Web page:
the British phrase ‘to go for a burton’

to meet with disaster; to be ruined, destroyed or killed—UK, 1941, RAF slang: (of an airman) to be killed—perhaps from ‘to go for a drink (of Burton ale)’

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origin of ‘good wine needs no bush’

first recorded in ‘As You Like It’, by Shakespeare—from the former practice of hanging a branch or bunch of ivy as a vintner’s sign in front of a tavern

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origin of ‘cloud-cuckoo-land’

a realm of fantasy, dreams or impractical notions—1856 as ‘cuckoo-cloud-land’—from the name of the city built by the birds in ‘The Birds’, by Aristophanes

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the curious origin of ‘pie’ (baked dish)

perhaps identical to ‘pie’ (‘magpie’)—variety of ingredients maybe associated with bird’s spotted appearance or its tendency to collect miscellaneous articles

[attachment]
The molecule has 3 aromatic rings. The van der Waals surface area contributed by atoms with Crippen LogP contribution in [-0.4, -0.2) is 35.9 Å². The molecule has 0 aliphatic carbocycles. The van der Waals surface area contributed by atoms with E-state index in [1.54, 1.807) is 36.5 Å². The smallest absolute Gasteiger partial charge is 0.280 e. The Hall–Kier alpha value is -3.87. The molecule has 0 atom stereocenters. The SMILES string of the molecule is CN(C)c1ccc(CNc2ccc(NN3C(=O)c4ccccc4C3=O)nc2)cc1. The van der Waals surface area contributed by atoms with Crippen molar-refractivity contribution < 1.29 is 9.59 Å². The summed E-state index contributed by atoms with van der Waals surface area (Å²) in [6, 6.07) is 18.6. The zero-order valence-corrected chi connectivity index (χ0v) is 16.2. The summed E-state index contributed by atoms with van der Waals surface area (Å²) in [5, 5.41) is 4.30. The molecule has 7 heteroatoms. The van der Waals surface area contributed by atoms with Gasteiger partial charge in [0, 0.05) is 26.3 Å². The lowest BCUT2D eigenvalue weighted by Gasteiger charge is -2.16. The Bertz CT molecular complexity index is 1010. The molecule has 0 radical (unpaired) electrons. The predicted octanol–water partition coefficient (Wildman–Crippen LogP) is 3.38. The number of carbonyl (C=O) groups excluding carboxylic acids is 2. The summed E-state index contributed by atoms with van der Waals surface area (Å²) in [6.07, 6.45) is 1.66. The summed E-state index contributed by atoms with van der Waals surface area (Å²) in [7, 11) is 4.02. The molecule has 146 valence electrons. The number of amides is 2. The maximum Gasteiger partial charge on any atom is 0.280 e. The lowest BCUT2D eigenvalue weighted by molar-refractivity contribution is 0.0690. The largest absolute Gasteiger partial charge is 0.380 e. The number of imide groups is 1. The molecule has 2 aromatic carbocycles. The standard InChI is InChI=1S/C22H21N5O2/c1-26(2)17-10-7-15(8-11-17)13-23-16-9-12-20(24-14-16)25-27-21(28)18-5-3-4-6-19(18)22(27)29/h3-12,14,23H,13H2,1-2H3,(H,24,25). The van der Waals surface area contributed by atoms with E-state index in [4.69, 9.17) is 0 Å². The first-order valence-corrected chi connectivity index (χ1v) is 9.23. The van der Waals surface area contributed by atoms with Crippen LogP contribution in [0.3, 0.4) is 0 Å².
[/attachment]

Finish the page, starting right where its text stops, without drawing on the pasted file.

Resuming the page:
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origin of ‘captcha’

early 21st century—acronym from ‘Completely Automatic Public Turing test to tell Computers and Humans Apart’, with punning allusion to ‘capture’ and ‘gotcha’

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meaning and origin of ‘j’accuse’

1899—public accusation in response to a perceived injustice—from the title of an open letter (1898) by Émile Zola, condemning the imprisonment of Alfred Dreyfus

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the liturgical origin of ‘Quasimodo’

in full ‘Quasimodo Sunday’: the Sunday after Easter—from the opening words of the Latin introit for that day, ‘quasimodo geniti infantes’, ‘as newborn babies’

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